• Keep the vaginal cream and vaginal suppository forms of this medicine from freezing.
  • Do not keep outdated medicine or medicine no longer needed. Be sure that any discarded medicine is out of the reach of children.


Precautions While Using This Medicine

If your symptoms do not improve within a few days, or if they become worse, check with your doctor.

Vaginal medicines usually will slowly work their way out of the vagina during treatment. To keep the medicine from soiling or staining your clothing, a sanitary napkin may be worn. Minipads, clean paper tissues, or paper diapers may also be used. However, the use of tampons is not recommended since they may soak up too much of the medicine. In addition, tampons may be more likely to slip out of the vagina if you use them during treatment with this medicine.

To help clear up your infection completely and to help make sure it does not return, good health habits are also required .

  • Wear cotton panties (or panties or pantyhose with cotton crotches) instead of synthetic (for example, nylon or rayon) underclothes.
  • Wear only freshly washed underclothes.

If you have any questions about this, check with your health care professional.

Many vaginal infections are spread by sexual intercourse. The male sexual partner may carry the fungus or other organism in his reproductive tract. Therefore, it may be desirable that your partner wear a condom (prophylactic) during intercourse to keep the infection from returning. Also, it may be necessary for your partner to be treated at the same time you are being treated to avoid passing the infection back and forth. In addition, do not stop using this medicine if you have intercourse during treatment .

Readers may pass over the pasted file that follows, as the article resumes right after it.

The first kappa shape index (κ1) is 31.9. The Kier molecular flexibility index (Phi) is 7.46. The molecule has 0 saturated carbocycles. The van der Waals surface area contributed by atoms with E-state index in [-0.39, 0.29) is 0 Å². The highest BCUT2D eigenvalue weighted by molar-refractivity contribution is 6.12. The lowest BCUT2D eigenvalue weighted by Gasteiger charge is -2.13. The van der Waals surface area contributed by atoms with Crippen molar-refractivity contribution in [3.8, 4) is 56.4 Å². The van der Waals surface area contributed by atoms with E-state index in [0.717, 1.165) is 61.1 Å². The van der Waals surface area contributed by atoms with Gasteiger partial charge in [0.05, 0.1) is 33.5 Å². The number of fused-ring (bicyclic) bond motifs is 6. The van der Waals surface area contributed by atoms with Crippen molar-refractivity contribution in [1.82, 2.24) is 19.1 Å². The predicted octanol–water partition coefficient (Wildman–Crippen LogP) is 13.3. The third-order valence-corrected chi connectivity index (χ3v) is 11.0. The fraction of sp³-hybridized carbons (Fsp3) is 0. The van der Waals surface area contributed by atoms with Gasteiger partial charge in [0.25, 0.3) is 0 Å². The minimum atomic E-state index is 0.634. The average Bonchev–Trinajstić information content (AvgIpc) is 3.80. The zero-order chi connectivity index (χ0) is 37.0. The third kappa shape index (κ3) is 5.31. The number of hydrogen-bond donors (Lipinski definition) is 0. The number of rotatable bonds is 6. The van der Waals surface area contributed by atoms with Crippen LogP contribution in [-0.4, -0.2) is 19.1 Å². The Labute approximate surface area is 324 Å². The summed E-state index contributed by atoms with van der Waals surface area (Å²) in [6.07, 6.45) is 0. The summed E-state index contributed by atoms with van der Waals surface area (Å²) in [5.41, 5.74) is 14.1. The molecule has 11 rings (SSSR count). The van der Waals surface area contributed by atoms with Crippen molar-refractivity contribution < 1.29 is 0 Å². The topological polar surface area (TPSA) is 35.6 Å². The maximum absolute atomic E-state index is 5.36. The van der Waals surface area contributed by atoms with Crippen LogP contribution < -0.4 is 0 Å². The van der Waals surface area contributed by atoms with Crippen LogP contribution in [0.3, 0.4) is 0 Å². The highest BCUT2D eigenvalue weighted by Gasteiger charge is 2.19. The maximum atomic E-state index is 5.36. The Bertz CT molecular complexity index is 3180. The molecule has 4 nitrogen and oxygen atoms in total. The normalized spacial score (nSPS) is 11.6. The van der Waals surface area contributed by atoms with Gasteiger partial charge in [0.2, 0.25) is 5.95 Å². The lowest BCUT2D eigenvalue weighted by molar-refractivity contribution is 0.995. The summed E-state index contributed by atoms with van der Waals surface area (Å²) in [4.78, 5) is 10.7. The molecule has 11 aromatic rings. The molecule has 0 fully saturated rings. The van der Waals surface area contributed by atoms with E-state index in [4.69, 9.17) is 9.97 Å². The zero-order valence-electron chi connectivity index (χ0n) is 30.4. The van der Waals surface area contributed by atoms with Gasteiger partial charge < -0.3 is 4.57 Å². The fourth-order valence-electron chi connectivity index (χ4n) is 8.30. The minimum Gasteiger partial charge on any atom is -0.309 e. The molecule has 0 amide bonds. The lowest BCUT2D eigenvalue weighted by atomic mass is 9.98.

Some patients who use vaginal medicines may prefer to use a douche for cleansing purposes before inserting the next dose of medicine. Some doctors recommend a vinegar and water or other douche. However, others do not recommend douching at all. If you do use a douche, do not overfill the vagina with douche solution . To do so may force the solution up into the uterus (womb) and may cause inflammation or infection. Also, do not douche if you are pregnant since this may harm the fetus . If you have any questions about this or which douche products are best for you, check with your health care professional.


Side Effects of This Medicine

Studies in rats have shown that long-term use of sulfonamides may cause cancer of the thyroid gland. In addition, studies in rats have shown that sulfonamides may increase the chance of goiters (noncancerous tumors of the thyroid gland).

Along with its needed effects, a medicine may cause some unwanted effects. Although not all of these side effects may occur, if they do occur they may need medical attention.

Check with your doctor immediately if any of the following side effects occur:

  • Less common
    • Itching, burning, skin rash, redness, swelling, or other sign of irritation not present before use of this medicine 

  • Rare
    • Burning at site of application 

Other side effects may occur that usually do not need medical attention. These side effects may go away during treatment as your body adjusts to the medicine. However, check with your doctor if either of the following side effects continues or is bothersome:

  • Less common or rare
    • Rash or irritation of penis of sexual partner 

Other side effects not listed above may also occur in some patients. If you notice any other effects, check with your doctor.


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Last updated: Tue, 06 Jan 2009 00:20:03 GMT